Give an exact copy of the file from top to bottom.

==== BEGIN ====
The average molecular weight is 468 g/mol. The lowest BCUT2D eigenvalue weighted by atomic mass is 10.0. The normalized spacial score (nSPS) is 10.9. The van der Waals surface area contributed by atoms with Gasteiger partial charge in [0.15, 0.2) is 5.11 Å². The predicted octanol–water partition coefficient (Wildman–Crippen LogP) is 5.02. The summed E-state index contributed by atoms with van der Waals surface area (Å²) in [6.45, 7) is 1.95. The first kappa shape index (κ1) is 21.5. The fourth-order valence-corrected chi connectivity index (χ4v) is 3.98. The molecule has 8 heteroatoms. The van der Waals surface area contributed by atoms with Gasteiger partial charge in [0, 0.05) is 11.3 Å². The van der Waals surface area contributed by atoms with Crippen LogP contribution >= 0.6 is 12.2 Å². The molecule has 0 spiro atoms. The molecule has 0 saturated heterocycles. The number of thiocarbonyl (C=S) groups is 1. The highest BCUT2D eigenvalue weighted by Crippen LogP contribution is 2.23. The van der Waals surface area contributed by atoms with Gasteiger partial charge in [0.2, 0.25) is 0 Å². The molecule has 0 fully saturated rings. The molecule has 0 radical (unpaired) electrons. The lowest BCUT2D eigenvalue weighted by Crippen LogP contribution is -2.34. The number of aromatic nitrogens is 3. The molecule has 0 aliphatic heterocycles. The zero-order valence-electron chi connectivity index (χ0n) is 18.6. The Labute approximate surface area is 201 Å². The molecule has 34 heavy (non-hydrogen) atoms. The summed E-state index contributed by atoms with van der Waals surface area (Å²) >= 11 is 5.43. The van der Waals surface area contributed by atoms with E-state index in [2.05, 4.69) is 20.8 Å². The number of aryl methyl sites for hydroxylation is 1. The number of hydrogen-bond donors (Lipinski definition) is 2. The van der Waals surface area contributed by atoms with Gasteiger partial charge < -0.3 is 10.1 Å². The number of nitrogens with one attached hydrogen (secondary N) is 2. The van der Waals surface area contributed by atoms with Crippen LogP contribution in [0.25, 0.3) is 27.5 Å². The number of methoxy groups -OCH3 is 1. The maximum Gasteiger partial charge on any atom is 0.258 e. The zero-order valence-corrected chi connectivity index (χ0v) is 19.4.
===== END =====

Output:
The average molecular weight is 468 g/mol. The lowest BCUT2D eigenvalue weighted by atomic mass is 10.0. The normalized spacial score (nSPS) is 10.9. The van der Waals surface area contributed by atoms with Gasteiger partial charge in [0.15, 0.2) is 5.11 Å². The predicted octanol–water partition coefficient (Wildman–Crippen LogP) is 5.02. The summed E-state index contributed by atoms with van der Waals surface area (Å²) in [6.45, 7) is 1.95. The first kappa shape index (κ1) is 21.5. The fourth-order valence-corrected chi connectivity index (χ4v) is 3.98. The molecule has 8 heteroatoms. The van der Waals surface area contributed by atoms with Gasteiger partial charge in [0, 0.05) is 11.3 Å². The van der Waals surface area contributed by atoms with Crippen LogP contribution >= 0.6 is 12.2 Å². The molecule has 0 spiro atoms. The molecule has 0 saturated heterocycles. The number of thiocarbonyl (C=S) groups is 1. The highest BCUT2D eigenvalue weighted by Crippen LogP contribution is 2.23. The van der Waals surface area contributed by atoms with Gasteiger partial charge in [0.2, 0.25) is 0 Å². The molecule has 0 fully saturated rings. The molecule has 0 radical (unpaired) electrons. The lowest BCUT2D eigenvalue weighted by Crippen LogP contribution is -2.34. The number of aromatic nitrogens is 3. The molecule has 0 aliphatic heterocycles. The zero-order valence-electron chi connectivity index (χ0n) is 18.6. The Labute approximate surface area is 201 Å². The molecule has 34 heavy (non-hydrogen) atoms. The summed E-state index contributed by atoms with van der Waals surface area (Å²) >= 11 is 5.43. The van der Waals surface area contributed by atoms with E-state index in [2.05, 4.69) is 20.8 Å². The number of aryl methyl sites for hydroxylation is 1. The number of hydrogen-bond donors (Lipinski definition) is 2. The van der Waals surface area contributed by atoms with Gasteiger partial charge < -0.3 is 10.1 Å². The number of nitrogens with one attached hydrogen (secondary N) is 2. The van der Waals surface area contributed by atoms with Crippen LogP contribution in [0.25, 0.3) is 27.5 Å². The number of methoxy groups -OCH3 is 1. The maximum Gasteiger partial charge on any atom is 0.258 e. The zero-order valence-corrected chi connectivity index (χ0v) is 19.4.